Third, there are multiple worlds. Get your space passport out because you are going to travel from planet Hali to planet Earth. Joy’s and Felix’s planets and civilizations are conceptualized with classicism, caste systems and advanced technology. Then when they arrive on Earth, I have to agree with the characters that is is a baby planet. And in contrast between the two systems, it feels like Joy and Felix’s homes have been there done that, while Earth is struggling with what they already struggled with years ago in what they call The Second Chaos. The earth in The Kindred is characterized with the same struggles that are currently hitting today’s headlines. The characters address racism, environmental struggles, classism, grief and relationships.


I loved that everyone in Felix and Joy’s realms are Black and Brown. When they get to Earth, Joy is able to pass for being Black while Felix passes for a foreign exchange student from Pakistan. The other characters bring in some additional diversity, but it is just cool to read a book about Black and Brown aliens, because I simply haven’t encountered that before. Even the newscasters on Felix and Joy’s planets make a comment about Earth and the United States and ask where are all the shades of beautiful brown?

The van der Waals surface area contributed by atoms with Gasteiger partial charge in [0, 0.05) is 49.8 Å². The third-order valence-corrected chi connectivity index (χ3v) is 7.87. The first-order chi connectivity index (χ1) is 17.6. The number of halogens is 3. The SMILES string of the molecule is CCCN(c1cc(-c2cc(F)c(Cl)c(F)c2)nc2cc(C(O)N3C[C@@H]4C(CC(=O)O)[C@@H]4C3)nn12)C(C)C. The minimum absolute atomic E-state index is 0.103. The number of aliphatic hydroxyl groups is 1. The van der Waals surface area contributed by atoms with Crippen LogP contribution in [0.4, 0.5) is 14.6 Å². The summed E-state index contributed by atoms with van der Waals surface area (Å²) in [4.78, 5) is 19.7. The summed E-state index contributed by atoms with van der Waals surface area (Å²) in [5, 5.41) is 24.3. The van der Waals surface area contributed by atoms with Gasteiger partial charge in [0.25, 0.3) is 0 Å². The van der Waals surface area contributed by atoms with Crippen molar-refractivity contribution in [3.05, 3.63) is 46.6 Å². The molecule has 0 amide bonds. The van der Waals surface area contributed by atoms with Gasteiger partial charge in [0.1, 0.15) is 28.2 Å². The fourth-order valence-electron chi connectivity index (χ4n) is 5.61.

Also, there is lots of diversity in sexual identification. Every time a new character is introduced the other characters refer to them by the pronoun they until the character identifies their own pronouns of choice. None of the aliens assume anything about another’s identity. There is also acceptance of same-sex relationships. 83% of kindreds marry each other. Since they are paired through the program based on their birth date and compatibility, gender is not the main factor for matching kindreds.

Trigger Warnings